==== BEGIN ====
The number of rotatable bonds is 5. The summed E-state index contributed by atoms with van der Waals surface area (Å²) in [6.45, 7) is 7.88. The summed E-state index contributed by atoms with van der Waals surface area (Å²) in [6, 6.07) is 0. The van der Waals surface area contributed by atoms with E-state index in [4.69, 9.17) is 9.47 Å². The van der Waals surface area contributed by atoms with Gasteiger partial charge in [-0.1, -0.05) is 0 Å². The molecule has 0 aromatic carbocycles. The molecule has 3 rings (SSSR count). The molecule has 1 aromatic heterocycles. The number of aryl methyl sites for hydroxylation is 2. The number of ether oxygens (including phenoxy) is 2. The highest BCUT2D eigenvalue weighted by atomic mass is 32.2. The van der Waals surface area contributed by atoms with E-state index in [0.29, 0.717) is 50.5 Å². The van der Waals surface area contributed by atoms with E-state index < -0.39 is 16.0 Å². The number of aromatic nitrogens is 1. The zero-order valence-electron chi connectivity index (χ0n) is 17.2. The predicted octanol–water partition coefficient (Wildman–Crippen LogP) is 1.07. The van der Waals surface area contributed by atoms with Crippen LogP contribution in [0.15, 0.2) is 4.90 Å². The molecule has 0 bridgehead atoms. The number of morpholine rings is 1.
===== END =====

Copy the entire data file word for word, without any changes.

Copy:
The number of rotatable bonds is 5. The summed E-state index contributed by atoms with van der Waals surface area (Å²) in [6.45, 7) is 7.88. The summed E-state index contributed by atoms with van der Waals surface area (Å²) in [6, 6.07) is 0. The van der Waals surface area contributed by atoms with E-state index in [4.69, 9.17) is 9.47 Å². The van der Waals surface area contributed by atoms with Gasteiger partial charge in [-0.1, -0.05) is 0 Å². The molecule has 0 aromatic carbocycles. The molecule has 3 rings (SSSR count). The molecule has 1 aromatic heterocycles. The number of aryl methyl sites for hydroxylation is 2. The number of ether oxygens (including phenoxy) is 2. The highest BCUT2D eigenvalue weighted by atomic mass is 32.2. The van der Waals surface area contributed by atoms with E-state index in [0.29, 0.717) is 50.5 Å². The van der Waals surface area contributed by atoms with E-state index < -0.39 is 16.0 Å². The number of aromatic nitrogens is 1. The zero-order valence-electron chi connectivity index (χ0n) is 17.2. The predicted octanol–water partition coefficient (Wildman–Crippen LogP) is 1.07. The van der Waals surface area contributed by atoms with Crippen LogP contribution in [0.15, 0.2) is 4.90 Å². The molecule has 0 bridgehead atoms. The number of morpholine rings is 1.